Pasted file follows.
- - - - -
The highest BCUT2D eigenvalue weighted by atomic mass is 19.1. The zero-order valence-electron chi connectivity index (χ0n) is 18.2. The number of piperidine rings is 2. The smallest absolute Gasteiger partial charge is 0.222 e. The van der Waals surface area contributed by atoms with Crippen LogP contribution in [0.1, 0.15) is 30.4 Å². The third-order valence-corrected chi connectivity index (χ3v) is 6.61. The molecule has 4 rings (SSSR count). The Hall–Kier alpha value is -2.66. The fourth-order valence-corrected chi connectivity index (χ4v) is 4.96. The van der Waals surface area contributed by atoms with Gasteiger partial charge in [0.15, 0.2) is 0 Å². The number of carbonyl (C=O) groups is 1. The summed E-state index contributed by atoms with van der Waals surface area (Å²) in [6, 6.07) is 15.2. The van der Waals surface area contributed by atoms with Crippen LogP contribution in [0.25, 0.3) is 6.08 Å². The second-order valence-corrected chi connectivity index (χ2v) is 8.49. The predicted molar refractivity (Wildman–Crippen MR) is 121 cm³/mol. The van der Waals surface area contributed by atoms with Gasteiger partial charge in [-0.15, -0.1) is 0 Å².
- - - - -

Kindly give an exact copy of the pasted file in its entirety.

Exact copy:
The highest BCUT2D eigenvalue weighted by atomic mass is 19.1. The zero-order valence-electron chi connectivity index (χ0n) is 18.2. The number of piperidine rings is 2. The smallest absolute Gasteiger partial charge is 0.222 e. The van der Waals surface area contributed by atoms with Crippen LogP contribution in [0.1, 0.15) is 30.4 Å². The third-order valence-corrected chi connectivity index (χ3v) is 6.61. The molecule has 4 rings (SSSR count). The Hall–Kier alpha value is -2.66. The fourth-order valence-corrected chi connectivity index (χ4v) is 4.96. The van der Waals surface area contributed by atoms with Gasteiger partial charge in [0.15, 0.2) is 0 Å². The number of carbonyl (C=O) groups is 1. The summed E-state index contributed by atoms with van der Waals surface area (Å²) in [6, 6.07) is 15.2. The van der Waals surface area contributed by atoms with Crippen LogP contribution in [0.25, 0.3) is 6.08 Å². The second-order valence-corrected chi connectivity index (χ2v) is 8.49. The predicted molar refractivity (Wildman–Crippen MR) is 121 cm³/mol. The van der Waals surface area contributed by atoms with Gasteiger partial charge in [-0.15, -0.1) is 0 Å².